My issue was trying to propel by using only body rotation with NO PULL at all.
In the last hour I went back to "sanity", and now I see (again) that TI uses body rotation to create a pull.
But it doesn't help when you recommend "to push" and not "to pull". "confusion time"!
What I understand now is that coaches want to avoid "pulling with no body twist", so they called it a "push". In reality, its a pull aided by body rotation.
Am I correct now for a change?
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  #9  
Old 04-28-2013
Richardsk Richardsk is offline
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Hi swimust

Traditionally (at least since Johnny Weissmuller and probably before that) the crawl swimming arm stroke was divided into a pull (towards the body) and a push (away from the body) but often people use the word pull for the whole action. TI, as you know, favours the anchor idea, with the body being levered past a stationary arm, or at least an arm that is as stationary as physics and the properties of water permit.

The term 'push' seems quite in accordance with reality to me, as the body rotation is causing the hand and arm to travel backwards with reference to the upper body and head. If you were levering yourself over a wall I think you would say that you were pushing and not pulling.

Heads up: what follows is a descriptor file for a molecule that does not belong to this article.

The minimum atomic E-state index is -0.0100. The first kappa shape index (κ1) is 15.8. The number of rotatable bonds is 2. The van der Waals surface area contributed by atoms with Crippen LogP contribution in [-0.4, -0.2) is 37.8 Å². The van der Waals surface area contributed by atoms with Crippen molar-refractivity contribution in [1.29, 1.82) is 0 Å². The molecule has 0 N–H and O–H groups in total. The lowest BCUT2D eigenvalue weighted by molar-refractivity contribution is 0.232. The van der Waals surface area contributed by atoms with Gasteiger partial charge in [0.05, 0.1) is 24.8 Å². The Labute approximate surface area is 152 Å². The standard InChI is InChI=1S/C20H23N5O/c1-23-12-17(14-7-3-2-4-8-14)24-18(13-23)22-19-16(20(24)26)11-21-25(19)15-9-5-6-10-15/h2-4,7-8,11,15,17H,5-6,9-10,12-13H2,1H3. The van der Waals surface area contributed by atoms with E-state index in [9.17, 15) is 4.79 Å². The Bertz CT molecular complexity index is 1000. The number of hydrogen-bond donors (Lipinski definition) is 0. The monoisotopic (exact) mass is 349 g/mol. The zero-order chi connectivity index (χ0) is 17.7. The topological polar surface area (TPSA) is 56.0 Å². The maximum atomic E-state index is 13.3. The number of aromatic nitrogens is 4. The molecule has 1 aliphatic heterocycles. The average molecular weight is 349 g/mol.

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  #10  
Old 04-28-2013
Rincewind Rincewind is offline
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Quote:
Originally Posted by swimust View Post
My issue was trying to propel by using only body rotation with NO PULL at all.
In the last hour I went back to "sanity", and now I see (again) that TI uses body rotation to create a pull.
But it doesn't help when you recommend "to push" and not "to pull". "confusion time"!
What I understand now is that coaches want to avoid "pulling with no body twist", so they called it a "push". In reality, its a pull aided by body rotation.
Am I correct now for a change?

I am not a coach, but I think what you are referring to is the feeling of anchoring the arm and having your body move over it rather than grabbing the water and pushing it back feeling.

Basically using body rotation and engaging more of the core muscles rather than just the arm muscles. The arms still need to be engaged too though.